We practice meditation to get off autopilot and take back our minds to a greater or lesser extent. We have long neglected training our minds to get out of our way and have become prisoner to our thoughts, emotions, ideas and beliefs. Meditation is the road to freedom. But it must be walked. There is no sitting on the side of the road expecting results to fall on you from an outside source. Remember, it’s a practice. Like with exercise, the first few times you do it, you might not see much to celebrate. Overtime, the changes become more apparent.

Tip #10 – Helpful Instruction

You may feel like you need instruction or help during your practice. There are a number of resources out there. Most communities have free meditation or mindfulness groups. You might have a sangha somewhere or dharma teachers in the Buddhist tradition that offer guided meditation and instruction. Local churches often host meditation sessions under their own auspices or offering a room as a community space. Yoga centers and other community organizations often have meditation classes you can sign up for. For in person instruction these are all great resources for developing your meditation practice.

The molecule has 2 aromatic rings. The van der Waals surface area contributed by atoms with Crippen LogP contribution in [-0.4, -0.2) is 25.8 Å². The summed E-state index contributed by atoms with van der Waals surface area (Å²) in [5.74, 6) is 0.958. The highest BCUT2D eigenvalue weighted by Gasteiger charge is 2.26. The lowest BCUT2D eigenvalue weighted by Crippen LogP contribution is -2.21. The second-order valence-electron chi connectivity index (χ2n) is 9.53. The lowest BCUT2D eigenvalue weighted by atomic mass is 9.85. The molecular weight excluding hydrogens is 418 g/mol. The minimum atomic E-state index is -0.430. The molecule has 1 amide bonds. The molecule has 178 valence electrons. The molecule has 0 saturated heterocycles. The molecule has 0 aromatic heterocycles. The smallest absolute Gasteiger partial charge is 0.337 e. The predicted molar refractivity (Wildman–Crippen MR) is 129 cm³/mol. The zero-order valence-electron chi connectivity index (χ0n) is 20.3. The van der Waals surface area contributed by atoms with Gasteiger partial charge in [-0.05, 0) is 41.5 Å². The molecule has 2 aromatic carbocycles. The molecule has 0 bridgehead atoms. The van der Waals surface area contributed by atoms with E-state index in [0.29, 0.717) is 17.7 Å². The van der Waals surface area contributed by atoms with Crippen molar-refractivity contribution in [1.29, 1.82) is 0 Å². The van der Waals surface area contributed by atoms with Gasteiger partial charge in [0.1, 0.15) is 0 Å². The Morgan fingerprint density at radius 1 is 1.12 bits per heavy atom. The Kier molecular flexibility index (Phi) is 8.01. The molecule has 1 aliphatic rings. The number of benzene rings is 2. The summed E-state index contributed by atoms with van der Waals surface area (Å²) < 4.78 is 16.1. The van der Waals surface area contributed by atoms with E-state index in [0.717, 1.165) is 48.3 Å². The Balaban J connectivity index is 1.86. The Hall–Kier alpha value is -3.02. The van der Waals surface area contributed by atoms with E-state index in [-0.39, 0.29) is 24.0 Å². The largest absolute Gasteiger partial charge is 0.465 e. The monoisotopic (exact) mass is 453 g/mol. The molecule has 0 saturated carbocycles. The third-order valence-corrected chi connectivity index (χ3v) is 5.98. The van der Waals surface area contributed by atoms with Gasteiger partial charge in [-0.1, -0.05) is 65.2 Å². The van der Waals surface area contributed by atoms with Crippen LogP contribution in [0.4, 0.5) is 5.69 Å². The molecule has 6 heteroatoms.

If you can’t find a local meditation group or want to practice alone, the internet is a wonderful resource. Videos and websites abound. Just type in “how to meditate” and you’ll receive endless information.

Personally, I suggest finding an in person teacher that can help you with posture and techniques, answer your questions and help you deepen your practice. A meditation coach is a true gem!

You Want Some Peace & Quiet Right?

Why do you want to meditate? Often the answer stems from our busy lives. We are crunched for time, feel hemmed in and trapped. We just want some peace and quiet. We want our personal freedom back. We want to be free of stress and anxiety. We want peace and happiness. These are all very good reasons to meditate. A solid practice opens the doorway to all these things.

Just sit. None of the results will come by themselves. You may think it’s boring but what does peace and quiet look like but stepping free of a crazy, chaotic world and stopping our hectic thoughts for a few minutes? That means taking a break and sitting. The “doing nothing” is quite peaceful and relaxing. You’ve been running around, doing and thinking, planning or remembering nonstop, at everyone’s beck and call and it has worn you out! Sit. This is freedom from all that. This is what peace looks like. Sit and for those few or long amount of minutes, breathe. This is a great gift to yourself, this letting everything drop and touching base with your true self.

Use these tips to enjoy meditation. You’ll find it is a wonderful practice!

Like this article? Please share it so that others can learn these secrets and start living their best lives now.